Winter is a good time to catch up with things that we don't always find time to do during the digging season. As mentioned in the past, Finds Processing is one of those necessary activities. Besides, staying in the warm and dry when its raining stair-rods outside or a thick hoar frost covers the landscape well into the afternoon, it's often preferable!

The last two weeks in January were also spent doing some training, especially helpful to any of our new and/or inexperienced members. The  first week we looked at what paperwork needs to be done before a spade or trowel can even touch the site. This involves lots of things going on in the background, such as contacting the landowner and gaining their written permission to even survey the site, a WSM (Worcester Sites and Monuments) number needing to be obtained from WAAS and lots of desk based research and non-invasive investigations to establish if an actual excavation would achieve the best results. Only then can a project design be written, explaining the group's intentions and methods, and presented to the landowner for their approval. 

During the second week of training we looked at the necessity of keeping good records, useful for both those in charge and for the diggers. The object of this exercise was for each member to understand what documentation was required of them week by week to avoid muddles with things like trenches & contexts. Poor paper records can have a knock-on affect both during the dig and after, when all the information is gathered together for analysis and the final report can be written. Then there are the preparations for archiving.....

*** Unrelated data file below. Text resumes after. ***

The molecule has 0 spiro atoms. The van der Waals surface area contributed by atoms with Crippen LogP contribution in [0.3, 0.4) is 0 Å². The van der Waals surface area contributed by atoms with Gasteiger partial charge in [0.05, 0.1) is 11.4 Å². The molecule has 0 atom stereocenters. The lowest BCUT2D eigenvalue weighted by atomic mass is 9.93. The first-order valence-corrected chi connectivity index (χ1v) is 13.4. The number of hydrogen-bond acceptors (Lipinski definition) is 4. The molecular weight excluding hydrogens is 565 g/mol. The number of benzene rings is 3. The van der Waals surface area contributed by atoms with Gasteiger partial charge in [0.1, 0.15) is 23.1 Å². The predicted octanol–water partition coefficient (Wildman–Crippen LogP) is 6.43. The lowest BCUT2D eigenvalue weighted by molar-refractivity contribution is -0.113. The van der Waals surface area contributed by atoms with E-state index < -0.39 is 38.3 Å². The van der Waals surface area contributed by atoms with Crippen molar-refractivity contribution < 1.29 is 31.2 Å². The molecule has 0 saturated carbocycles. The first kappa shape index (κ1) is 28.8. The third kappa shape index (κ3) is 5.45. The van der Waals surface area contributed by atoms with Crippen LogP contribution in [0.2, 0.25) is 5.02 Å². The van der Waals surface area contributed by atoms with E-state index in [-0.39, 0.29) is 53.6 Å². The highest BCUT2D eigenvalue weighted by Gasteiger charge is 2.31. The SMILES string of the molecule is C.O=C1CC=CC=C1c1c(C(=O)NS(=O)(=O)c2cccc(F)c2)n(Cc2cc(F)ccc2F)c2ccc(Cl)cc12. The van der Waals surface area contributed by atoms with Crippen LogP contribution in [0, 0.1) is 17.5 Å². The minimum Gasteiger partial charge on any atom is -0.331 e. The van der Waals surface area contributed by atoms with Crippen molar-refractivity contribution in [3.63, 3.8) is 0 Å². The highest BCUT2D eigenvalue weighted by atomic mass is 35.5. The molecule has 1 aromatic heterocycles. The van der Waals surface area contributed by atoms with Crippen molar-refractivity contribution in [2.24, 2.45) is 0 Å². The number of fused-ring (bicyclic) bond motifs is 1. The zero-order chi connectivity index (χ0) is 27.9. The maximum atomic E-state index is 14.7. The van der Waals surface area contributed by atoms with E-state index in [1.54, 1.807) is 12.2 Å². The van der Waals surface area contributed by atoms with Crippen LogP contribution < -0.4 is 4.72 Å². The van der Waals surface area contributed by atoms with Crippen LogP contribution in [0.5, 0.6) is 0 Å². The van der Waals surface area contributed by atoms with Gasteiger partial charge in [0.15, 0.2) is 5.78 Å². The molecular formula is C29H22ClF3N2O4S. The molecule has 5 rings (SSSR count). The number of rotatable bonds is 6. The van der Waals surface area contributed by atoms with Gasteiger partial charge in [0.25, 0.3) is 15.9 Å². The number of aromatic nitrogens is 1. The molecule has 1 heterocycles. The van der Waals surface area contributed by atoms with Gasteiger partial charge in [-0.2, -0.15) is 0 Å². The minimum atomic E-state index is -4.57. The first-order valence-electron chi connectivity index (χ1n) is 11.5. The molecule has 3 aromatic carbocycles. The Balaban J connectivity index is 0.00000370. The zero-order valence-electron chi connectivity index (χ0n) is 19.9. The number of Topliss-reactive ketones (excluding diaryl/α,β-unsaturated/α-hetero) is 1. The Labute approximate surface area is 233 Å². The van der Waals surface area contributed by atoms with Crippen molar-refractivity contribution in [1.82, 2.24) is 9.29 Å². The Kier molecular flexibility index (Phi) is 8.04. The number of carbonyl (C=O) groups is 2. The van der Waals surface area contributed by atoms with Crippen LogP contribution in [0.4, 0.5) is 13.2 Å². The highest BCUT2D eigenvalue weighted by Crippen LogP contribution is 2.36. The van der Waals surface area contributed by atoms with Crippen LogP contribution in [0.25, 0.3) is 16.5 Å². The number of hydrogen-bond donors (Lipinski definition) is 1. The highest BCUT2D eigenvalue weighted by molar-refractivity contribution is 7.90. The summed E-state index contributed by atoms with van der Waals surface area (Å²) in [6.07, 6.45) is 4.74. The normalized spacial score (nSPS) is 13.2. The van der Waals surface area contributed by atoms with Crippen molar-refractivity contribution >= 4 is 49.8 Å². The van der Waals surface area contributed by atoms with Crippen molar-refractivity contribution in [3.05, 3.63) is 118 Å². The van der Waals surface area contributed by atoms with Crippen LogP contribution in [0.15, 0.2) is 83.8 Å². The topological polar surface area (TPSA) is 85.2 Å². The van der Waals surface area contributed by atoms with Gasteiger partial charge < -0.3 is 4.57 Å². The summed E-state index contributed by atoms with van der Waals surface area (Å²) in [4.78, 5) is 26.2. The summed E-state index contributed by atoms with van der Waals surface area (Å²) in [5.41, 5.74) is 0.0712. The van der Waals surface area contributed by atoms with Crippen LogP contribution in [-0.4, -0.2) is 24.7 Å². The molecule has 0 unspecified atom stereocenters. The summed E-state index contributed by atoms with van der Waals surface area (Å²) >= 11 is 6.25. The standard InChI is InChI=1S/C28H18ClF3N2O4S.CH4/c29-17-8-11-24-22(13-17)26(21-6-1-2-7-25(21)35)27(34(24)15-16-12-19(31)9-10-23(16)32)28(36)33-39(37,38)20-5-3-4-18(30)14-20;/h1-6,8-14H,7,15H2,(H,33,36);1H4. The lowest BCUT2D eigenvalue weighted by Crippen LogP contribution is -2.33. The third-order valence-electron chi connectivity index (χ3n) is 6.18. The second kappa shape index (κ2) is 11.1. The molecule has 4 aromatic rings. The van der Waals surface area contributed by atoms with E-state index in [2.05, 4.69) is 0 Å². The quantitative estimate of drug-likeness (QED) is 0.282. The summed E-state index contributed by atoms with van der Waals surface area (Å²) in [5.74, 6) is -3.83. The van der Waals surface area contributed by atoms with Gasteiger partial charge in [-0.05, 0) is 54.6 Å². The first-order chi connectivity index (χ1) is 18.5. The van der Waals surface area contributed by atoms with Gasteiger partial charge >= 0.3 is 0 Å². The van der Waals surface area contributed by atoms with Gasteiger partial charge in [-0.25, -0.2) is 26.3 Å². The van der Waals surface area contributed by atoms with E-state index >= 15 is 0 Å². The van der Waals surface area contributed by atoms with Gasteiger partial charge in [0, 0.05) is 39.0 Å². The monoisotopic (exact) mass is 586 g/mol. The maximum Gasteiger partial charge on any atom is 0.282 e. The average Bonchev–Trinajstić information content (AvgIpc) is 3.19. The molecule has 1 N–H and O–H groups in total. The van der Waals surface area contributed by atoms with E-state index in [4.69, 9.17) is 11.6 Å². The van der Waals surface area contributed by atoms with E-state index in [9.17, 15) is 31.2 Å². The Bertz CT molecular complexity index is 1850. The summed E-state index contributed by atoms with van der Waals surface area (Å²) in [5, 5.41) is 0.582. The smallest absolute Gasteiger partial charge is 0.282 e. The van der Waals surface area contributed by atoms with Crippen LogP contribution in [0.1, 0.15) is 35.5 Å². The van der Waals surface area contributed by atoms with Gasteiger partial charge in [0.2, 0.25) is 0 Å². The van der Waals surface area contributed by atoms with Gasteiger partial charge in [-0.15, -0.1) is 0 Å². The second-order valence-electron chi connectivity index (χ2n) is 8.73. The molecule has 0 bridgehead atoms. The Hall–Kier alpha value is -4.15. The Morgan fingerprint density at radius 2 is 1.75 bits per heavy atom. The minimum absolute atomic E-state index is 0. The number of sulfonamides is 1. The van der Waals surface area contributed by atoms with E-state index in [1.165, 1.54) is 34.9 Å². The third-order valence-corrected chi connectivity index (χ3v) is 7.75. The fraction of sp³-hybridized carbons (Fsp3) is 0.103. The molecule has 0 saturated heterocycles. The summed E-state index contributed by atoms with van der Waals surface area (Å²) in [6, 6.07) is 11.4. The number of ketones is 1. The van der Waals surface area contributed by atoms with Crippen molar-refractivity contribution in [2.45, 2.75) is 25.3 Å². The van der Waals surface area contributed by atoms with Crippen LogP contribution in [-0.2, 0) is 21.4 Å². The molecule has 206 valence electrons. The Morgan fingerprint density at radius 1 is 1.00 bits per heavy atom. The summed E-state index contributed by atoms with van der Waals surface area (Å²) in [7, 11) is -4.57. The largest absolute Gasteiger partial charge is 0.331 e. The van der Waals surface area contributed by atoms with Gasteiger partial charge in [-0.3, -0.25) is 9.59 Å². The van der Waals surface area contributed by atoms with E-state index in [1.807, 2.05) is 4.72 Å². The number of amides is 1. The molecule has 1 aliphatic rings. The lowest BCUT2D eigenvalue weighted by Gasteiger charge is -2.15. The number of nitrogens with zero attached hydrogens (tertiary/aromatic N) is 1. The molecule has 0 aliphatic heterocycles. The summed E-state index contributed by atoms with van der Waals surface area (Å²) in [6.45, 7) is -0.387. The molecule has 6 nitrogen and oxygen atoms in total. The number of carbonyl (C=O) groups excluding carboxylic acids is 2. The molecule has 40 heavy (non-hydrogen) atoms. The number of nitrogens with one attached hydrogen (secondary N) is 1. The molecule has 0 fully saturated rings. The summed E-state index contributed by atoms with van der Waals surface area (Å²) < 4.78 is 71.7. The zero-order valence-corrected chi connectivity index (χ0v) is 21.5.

This week, the weather being fine, we donned our wellies and went to view an interesting site near Feckenham that recently caught the attention of one of our members. This activities involved walking around the site ( a field) to assess its potential using the information we already had to hand and including more kindly provided by the helpful landowner, as well as looking at the surrounding locality. Even if nothing more came of this, with different people spotting different features, it was an interesting exercise on how to view the landscape.

 

 

 

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